New eyes

February 19, 2023 Comments Off on New eyes

The more you look at a thing, after a while, the less you see.

No matter how beautiful the landscape, with time your eyes adjust. The extraordinarily beautiful becomes ordinary. Seasonal changes, sunlight, heavy snows, a freshening rain, these things can all reawaken your mind to the beauty of a landscape, but soon it becomes background again.

This is mostly neuroscience. Your brain is trained to decode what’s new, store it as memory, and built new transitions atop the old landscape. It’s the efficiency of not having to be stopped dead in your tracks every time you gaze upon the astonishing beauty of nature. And although conscious looking can keep your mind taut, the more you do it, the more difficult it becomes to see the old as if it’s new. To paraphrase Greg Lemond, it doesn’t get easier, you just see more.

I was returning home from my walk yesterday and saw something truly new: a jogger coming up Old State Road. People don’t jog up here because it’s rather remote and because it’s very uphill. The only jogger I’d seen before was an Air B&B denizen who had made it less than a quarter mile up the mostly flat, paved, bottom section of the road. When she got to the hairpin she simply stopped and whipped out her phone. We could hear her telling her boyfriend how her “workout was over” and “it was super hilly and hard out here.” Minutes later he came by in his car and scooped her up.

But this person was way up above the paved section, and laboring mightily. Snykes and I watched him slow to a crawl, then to a walk. We continued down the road until we met. Snykes lunged at him to say hello, and he was terrified. I felt awful.

“I hate dogs,” the small, old man said. “I was bitten badly once.”

I pulled Snykes back. “I’m really sorry. He’s friendly but all dogs bite. I’m really sorry for scaring you.”

The man smiled. “It’s okay. He looks friendly but I’m afraid.” Then he looked at me, ragged beard, ragged hair, red plaid woolen shirt, suspenders, green wool jacket. “Do you live here?”

“Yeah,” I said.

His face opened up in a smile bigger than Dallas. “You are so lucky!” he practically shouted. “This mountain air! It’s incredible! It fills my whole body with life! This is the real America,” he said, sweeping his hands at the snowy peaks. “This is real life! This!” he repeated, “is the real America. You are a lucky, lucky man to have this!”

“You’re pretty lucky, too. I’ve never seen anyone jogging up here before. So you’ve got a million or so acres of wildlands to yourself.”



“It’s incredible!” Then he frowned. “Los Angeles is so horrible! Do you know LA?”

“I’m not crazy about it.”

“It is so horrible! You have to work so hard to make money and then you have to work even harder to pay for the things you bought with the money you made. It is endless! I hate it! In the end you can only get ahead if you lie, cheat, steal, become a horrible person like everyone else.”

“Sounds about right.”

“What do you do?”

“I’m retired.”

“No! You are too young! It can’t be!”

The man had a strong accent but I couldn’t place it. It wasn’t Chinese, or Japanese, Korean, or Vietnamese. He was in his 70’s, wiry, and decked out in the most expensive running outfit, replete with new shoes. “Well, I didn’t say I’m rich. I said ‘retired.'”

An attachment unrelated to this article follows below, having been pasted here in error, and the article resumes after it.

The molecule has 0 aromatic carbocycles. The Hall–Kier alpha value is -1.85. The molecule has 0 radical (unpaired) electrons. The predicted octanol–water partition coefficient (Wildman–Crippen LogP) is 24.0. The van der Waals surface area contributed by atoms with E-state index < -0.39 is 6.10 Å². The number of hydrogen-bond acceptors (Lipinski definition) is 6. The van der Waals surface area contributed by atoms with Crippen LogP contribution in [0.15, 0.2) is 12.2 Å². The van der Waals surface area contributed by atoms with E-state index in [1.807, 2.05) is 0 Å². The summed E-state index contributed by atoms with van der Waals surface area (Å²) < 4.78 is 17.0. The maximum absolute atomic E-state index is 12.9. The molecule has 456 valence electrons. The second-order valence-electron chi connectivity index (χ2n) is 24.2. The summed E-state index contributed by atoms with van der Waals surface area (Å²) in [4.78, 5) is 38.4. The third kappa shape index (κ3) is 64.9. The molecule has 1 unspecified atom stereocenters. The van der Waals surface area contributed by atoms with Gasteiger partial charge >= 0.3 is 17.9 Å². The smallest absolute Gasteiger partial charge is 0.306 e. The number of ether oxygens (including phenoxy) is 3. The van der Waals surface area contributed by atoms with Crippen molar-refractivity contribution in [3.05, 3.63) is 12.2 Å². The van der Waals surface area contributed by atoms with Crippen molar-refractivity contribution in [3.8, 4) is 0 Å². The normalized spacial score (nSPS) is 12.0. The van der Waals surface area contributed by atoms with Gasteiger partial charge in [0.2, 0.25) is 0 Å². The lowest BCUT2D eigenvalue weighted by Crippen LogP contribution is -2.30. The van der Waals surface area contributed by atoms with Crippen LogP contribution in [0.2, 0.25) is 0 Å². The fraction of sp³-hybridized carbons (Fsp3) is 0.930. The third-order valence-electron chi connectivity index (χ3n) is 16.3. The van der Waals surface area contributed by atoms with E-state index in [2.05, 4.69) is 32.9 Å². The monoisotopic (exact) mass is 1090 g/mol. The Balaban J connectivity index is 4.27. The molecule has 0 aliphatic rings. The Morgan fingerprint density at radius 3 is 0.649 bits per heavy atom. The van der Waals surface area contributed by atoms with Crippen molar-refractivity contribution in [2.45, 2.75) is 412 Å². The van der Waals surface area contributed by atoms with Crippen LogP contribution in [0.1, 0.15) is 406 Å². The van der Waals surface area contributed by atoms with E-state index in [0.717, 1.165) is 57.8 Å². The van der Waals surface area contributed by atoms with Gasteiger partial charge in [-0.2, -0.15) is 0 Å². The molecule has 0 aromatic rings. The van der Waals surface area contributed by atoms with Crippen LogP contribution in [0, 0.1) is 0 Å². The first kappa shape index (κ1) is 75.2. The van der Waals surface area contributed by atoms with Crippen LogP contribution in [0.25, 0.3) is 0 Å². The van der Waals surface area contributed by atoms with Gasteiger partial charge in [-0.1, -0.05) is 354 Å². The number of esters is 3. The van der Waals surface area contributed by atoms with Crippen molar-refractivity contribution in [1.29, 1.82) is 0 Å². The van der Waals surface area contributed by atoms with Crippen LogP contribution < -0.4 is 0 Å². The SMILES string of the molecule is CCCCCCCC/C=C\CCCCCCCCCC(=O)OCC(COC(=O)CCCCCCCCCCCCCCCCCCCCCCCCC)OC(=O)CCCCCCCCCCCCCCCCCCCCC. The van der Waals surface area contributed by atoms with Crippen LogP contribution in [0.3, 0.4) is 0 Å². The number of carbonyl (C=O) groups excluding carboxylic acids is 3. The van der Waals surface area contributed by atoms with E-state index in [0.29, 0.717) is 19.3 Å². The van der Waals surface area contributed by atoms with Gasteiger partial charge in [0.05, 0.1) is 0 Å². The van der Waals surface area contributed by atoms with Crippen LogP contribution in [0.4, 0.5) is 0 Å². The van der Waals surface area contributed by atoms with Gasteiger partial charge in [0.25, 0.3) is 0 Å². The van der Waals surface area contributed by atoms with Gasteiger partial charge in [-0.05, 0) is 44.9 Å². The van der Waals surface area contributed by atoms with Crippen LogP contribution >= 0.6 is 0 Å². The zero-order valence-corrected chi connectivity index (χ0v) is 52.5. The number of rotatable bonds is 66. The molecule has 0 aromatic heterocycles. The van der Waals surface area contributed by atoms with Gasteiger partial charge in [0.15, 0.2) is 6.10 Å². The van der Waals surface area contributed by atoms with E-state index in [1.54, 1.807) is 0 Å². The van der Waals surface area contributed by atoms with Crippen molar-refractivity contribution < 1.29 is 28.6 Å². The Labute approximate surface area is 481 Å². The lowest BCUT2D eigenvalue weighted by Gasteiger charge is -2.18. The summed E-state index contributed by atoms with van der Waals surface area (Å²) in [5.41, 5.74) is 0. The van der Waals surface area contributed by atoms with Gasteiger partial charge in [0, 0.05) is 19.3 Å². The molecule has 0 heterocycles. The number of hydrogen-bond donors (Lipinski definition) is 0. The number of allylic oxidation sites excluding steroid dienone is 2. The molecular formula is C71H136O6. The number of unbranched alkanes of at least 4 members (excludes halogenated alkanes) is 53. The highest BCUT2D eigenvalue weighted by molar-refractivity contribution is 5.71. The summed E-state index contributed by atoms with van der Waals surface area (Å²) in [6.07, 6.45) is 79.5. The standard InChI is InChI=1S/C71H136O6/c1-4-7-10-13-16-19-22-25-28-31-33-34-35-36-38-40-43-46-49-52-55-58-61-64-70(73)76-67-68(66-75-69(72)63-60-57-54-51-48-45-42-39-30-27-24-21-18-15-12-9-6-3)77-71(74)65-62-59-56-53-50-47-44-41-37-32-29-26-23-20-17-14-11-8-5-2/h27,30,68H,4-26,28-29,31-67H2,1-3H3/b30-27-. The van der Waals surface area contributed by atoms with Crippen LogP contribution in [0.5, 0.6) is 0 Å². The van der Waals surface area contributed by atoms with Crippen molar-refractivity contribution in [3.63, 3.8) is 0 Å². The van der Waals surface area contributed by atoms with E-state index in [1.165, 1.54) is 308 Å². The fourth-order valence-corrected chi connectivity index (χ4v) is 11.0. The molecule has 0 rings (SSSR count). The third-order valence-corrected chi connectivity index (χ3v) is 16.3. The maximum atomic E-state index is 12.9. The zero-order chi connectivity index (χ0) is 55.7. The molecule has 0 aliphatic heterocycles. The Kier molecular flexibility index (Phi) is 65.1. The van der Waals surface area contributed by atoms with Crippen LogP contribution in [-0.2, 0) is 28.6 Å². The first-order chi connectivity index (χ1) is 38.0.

He shook his head vigorously. “You are rich, my good friend. You are more than rich. You have what is not for sale, what cannot be bought. You have this!” He swept his hands again, shaking his head at the beauty, and snorting as he inhaled. “Do you see my shoes?”


“They are brand new, best model, very expensive, big cushion. Do you know why? Because in LA everything is asphalt, hard, paved, it breaks your bones. So I have to buy these expensive shoes to protect my joints. But out here the ground is so soft! It is like running on a mattress! It is amazing!” He paused. “Are you married?”


He nodded. “She won’t come to the mountains. My wife, I mean. She hates nature. She loves the city. I have begged her to move, to leave it all. We have money, a nice house, we could live here. I’m an old man. I am tired of working. I want this. I need this. But she won’t.”

I nodded. “Not many would.”

“But how many years do I have left? Not long, that’s for sure. I dream about taking a bunch of credit cards and running away in the middle of the night.”

“Don’t do that.”

“No, I couldn’t. I’m too old. There is either divorce, or acceptance, or running away. That’s it.”

“It’s called three bad choices.”

“And I’m OCD. Do you know what that is?”

“I think so.”

“It helps me be successful at work but it makes me miserable.”

“Nature can help you if you let it.”


“See that giant stone way over there?” He shaded his eyes, looked and nodded. “Now ask yourself, ‘What am I looking at?’ Are you doing that now?” He nodded. “Notice how your mind is empty except for that one thought?” He nodded again. “That’s your OCD medicine. When a compulsive thought enters your head, just look at the natural world and ask what you’re looking at. It will vanish like chalk wiped from a blackboard.”

He turned to me. “This is true! It really worked! You are a very wise man!” He was getting emotional.

“I’m hardly wise. But nature can soothe what ails you if you let it.”

“This meeting. It was ordained. It was meant to be. I know it.”


“Tomorrow morning I’m going to church with my friend and I will thank God for you and your kindness and your wisdom.” He put his hands together and bowed towards me.

“Well, I have to thank you, too.”

“Me? What for?”

“For the new eyes,” I said.


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